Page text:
President's rule imposed in Arunachal: What Pranab Mukherjee's assent was based on - Firstpost
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President's rule imposed in Arunachal: What Pranab Mukherjee's assent was based on

By Rakesh Bhatnagar

President Pranab Mukherjee took three long days to satisfy himself that the Modi cabinet decision recommending imposition of the central rule under Article 356 of the Constitution in Arunachal Pradesh, a sensitive border state governed by Congress, was based on legitimate grounds of ‘break down of law and order machinery’ due to the 15 December political upset which allegedly reduced the ruling Congress to minority.

Soon after French president François Hollande departed from Delhi on completing three-day tour on Tuesday evening, President Mukherjee gave his nod to the surprise decision by Union cabinet on Sunday, recommending President’s rule in Arunachal.

President Pranab Mukherjee. PTI

President Pranab Mukherjee. PTI

That Mukherjee didn’t sign the papers immediately is evident from the fact that he followed strict cautious approach and inquired from Home minister Rajnath Singh as to why there was urgency in making the recommendation for the extreme measure under Article 356 and the circumstances under which the Union government felt that Arunachal was facing ‘break down’ of constitutional and administrative machinery.

It is learnt that Rajnath Singh took pains in explaining all the circumstances that governor had narrated in his letter which recommended the imposition of central rule in Arunachal.

Mukherjee was also believed to be consulting some senior lawyers who have argued in different constitutional matters like the Bommai case, in the Bihar assembly dissolution 10 year ago when the then President Abdul Kalam had signed assent to the Manmohan Singh government decision for the President’s rule in Bihar. Both the then governor of Bihar Buta Singh and Kalam suffered major indignation by a constitution bench of the Supreme Court that declared the imposition of Article 356 as unconstitutional and that the President had acted in a haste without application of mind in according assent to a politically motivated decision taken by Union cabinet.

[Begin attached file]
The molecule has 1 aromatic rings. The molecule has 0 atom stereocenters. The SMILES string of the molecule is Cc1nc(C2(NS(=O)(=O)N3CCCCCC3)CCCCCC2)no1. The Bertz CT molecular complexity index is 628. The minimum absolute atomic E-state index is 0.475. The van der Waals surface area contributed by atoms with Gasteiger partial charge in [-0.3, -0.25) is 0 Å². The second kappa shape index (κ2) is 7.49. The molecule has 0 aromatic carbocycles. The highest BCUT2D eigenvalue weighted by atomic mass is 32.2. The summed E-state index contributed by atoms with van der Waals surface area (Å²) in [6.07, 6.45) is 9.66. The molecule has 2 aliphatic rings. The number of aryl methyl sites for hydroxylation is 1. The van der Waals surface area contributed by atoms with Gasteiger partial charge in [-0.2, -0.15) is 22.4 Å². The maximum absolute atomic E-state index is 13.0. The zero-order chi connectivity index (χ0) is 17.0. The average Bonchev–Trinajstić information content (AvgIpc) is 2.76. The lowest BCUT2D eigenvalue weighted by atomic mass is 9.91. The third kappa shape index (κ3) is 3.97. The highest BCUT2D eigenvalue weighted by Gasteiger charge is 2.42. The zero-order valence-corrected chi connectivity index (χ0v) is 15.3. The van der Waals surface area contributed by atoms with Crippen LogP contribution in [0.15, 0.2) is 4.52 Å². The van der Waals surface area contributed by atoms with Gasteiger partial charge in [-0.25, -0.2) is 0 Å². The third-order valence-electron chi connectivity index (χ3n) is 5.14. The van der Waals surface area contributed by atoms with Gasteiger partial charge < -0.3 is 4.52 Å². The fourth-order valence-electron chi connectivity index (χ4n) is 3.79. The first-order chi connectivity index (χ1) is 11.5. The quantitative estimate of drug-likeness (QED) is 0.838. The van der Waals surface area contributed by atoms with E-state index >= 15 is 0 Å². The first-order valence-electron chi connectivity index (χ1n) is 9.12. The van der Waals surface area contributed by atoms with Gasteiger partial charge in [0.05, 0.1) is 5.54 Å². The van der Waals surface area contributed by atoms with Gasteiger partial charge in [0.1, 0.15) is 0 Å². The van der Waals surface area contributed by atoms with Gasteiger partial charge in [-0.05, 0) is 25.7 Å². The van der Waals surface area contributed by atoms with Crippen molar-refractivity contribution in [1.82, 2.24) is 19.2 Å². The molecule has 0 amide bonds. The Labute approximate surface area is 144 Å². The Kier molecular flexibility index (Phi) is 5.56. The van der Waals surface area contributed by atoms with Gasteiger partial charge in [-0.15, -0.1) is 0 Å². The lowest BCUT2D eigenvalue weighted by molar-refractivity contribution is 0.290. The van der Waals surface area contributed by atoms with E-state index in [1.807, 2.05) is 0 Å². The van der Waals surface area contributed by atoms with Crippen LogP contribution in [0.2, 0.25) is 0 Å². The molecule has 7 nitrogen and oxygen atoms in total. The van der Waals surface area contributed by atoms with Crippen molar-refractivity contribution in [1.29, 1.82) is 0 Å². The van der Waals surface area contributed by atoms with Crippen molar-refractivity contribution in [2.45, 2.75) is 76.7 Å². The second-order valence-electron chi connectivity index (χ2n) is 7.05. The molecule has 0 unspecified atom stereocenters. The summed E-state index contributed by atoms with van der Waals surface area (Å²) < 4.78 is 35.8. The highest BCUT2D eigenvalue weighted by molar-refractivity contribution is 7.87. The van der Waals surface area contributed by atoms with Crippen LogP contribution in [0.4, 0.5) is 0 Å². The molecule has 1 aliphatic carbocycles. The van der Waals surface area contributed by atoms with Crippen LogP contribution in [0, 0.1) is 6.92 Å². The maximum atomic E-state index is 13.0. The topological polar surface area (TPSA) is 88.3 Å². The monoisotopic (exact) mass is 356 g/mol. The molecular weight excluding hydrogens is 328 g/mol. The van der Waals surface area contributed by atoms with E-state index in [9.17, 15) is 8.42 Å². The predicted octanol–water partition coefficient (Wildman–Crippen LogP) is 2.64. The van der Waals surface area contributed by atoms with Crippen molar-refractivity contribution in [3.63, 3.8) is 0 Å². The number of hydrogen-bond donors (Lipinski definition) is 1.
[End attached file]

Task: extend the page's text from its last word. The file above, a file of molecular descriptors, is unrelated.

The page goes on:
Mukherjee was armed with the Bihar judgment and that of SR Bommai case verdict holding that strength of a duly elected government could only be tested on the floor of House and not in Raj Bhawan where a Governor resides.

The Modi cabinet acted on a letter by Governor Jyoti Prasad Rajkhowa, a retired IAS officer who had been the Chief Secretary of Assam also. Unlike many governors appointed by the BJP dominated NDA government since May 2014, Rajkhowas isn’t an RSS activist.

A senior lawyer who has long experience of making arguments in several cases emanating from constitutional crises says:“The recommendation for dissolution of assembly can only be made a Governor who has been satisfied that a political party or a group which governs a state has lost the confidence vote in floor test."

But this test wasn’t done in Arunachal. Yet the Governor made the recommendation to Union government for resorting to “extraordinary measure”, he said. “It’s a major lacuna which President Mukherjee may be concerned with," the eminent lawyer opined as he out-rightly declined to accept that he had also been consulted by President on this issue of grave importance.

Mukherjee didn’t want to attract any flak from the Supreme Court that the President acted in haste and without application of mind. The top court is scheduled to hear on Wednesday a writ petition filed by the agitated Congress party challenging the decision taken by Modi government to impose the central rule in a state where it had a “strong government”.